|Publication number||US7551952 B2|
|Application number||US 11/259,971|
|Publication date||Jun 23, 2009|
|Filing date||Oct 26, 2005|
|Priority date||Oct 26, 2005|
|Also published as||US20070093706|
|Publication number||11259971, 259971, US 7551952 B2, US 7551952B2, US-B2-7551952, US7551952 B2, US7551952B2|
|Inventors||Alan Gevins, Robert Howard, Art Sandoval|
|Original Assignee||Sam Technology, Inc.|
|Export Citation||BiBTeX, EndNote, RefMan|
|Patent Citations (11), Referenced by (46), Classifications (8), Legal Events (5)|
|External Links: USPTO, USPTO Assignment, Espacenet|
This invention was made with Government support under contract F41624-99-C-6007 awarded by the Air Force Research Laboratory. The Government has certain rights in the invention.
1. Field of the Invention
This invention relates generally to devices for the electroencephalographic (EEG) acquisition of neurophysiological brain electrical signals, and more particularly concerns a headset which is an electrode positioning device. The headset is used for acquiring high quality EEG signals and is comfortable for prolonged usage.
2. Description of Related Art
Functional neuroimaging techniques promise to advance research on neural bases of cognitive processes. There are significant technical differences among the neuroimaging techniques. There are at least four major advantages in using EEG over metabolic imaging techniques (such as PET or fMRI) to study the functions of the human brain. These are: EEG electric field recording reflects actual nerve cell activity (there is no estimated metabolic delay); the brain processes can be followed from millisecond to millisecond (no averaging over seconds and consequent smearing of data); building an EEG laboratory and maintaining it is inexpensive compared to building and running a metabolic imaging laboratory; and, in EEG, delivering stimuli and communication with a subject during recording are relatively uncomplicated.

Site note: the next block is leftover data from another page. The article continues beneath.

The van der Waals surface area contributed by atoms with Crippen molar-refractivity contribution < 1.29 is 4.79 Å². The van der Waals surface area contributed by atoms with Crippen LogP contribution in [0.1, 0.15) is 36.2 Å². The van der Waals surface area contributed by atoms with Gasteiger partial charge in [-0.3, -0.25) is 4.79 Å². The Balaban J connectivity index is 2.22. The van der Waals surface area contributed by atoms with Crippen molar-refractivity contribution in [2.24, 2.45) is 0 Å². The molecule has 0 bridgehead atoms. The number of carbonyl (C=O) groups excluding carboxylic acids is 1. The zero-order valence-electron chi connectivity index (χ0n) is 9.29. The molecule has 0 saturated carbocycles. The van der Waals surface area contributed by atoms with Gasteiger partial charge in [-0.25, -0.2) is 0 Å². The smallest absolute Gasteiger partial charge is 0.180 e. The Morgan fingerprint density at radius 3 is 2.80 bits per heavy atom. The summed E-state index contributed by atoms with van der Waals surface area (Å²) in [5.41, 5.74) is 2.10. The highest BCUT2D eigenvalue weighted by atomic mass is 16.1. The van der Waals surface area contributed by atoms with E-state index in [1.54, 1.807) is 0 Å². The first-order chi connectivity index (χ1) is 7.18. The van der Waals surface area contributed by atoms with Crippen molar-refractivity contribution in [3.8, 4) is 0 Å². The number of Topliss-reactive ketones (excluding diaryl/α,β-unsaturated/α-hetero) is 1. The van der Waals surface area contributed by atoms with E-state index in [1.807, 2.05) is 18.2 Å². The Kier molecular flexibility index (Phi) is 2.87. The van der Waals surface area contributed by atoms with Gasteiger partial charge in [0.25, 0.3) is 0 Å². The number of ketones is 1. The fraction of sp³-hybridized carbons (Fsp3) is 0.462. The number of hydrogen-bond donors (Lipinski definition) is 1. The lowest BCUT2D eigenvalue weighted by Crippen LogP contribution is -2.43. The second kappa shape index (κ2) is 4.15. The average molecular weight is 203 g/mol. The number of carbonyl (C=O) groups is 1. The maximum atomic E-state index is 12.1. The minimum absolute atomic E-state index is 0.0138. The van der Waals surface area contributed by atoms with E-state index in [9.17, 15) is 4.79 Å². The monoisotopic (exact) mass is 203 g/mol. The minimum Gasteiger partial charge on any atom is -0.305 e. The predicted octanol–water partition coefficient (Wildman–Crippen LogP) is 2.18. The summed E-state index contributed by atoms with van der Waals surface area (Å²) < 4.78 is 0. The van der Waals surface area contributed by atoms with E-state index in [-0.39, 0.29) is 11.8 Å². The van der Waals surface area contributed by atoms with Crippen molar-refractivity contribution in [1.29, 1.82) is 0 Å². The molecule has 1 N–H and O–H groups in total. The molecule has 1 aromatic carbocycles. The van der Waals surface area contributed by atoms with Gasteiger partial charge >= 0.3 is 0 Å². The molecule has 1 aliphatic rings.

Scalp recording of brain electrical activity, as ongoing EEG and stimulus-registered Event-Related Potentials (ERPs), has provided useful insights to cognitive functions through neurophysiologic neuropsychology studies employing computerized quantitative analysis of EEG and ERP signals.
For example, advances in detection and analysis of EEG brain neuroelectric signals have allowed EEG monitoring to be useful in assessing neurological disorders, and in laboratory research studies of attention, memory, cognitive ability and the effects of drugs. Devices for monitoring EEG signals for such assessments and studies are typically used in clinics or laboratories or in a home environment, and are typically set up and operated by trained technicians.
In fitting EEG electrodes to the scalp of a subject being monitored, a technician will typically first measure the distances between the nasion and the occipital bone and between the pre-auricular notches-to, identify the top center (Cz) of the head, and will then position all other electrodes relative to these landmarks to comply with the International 10/20 and Extended 10/10 Systems that is generally accepted as the standard for positioning of EEG electrodes. The technician will then part the hair of the scalp of the human subject at the intended electrode sites, clean the sites to remove dirt and hair oil, and gently abrade the scalp to remove the top layer of dead skin to ensure a good conductive connection (low scalp-electrode impedance values).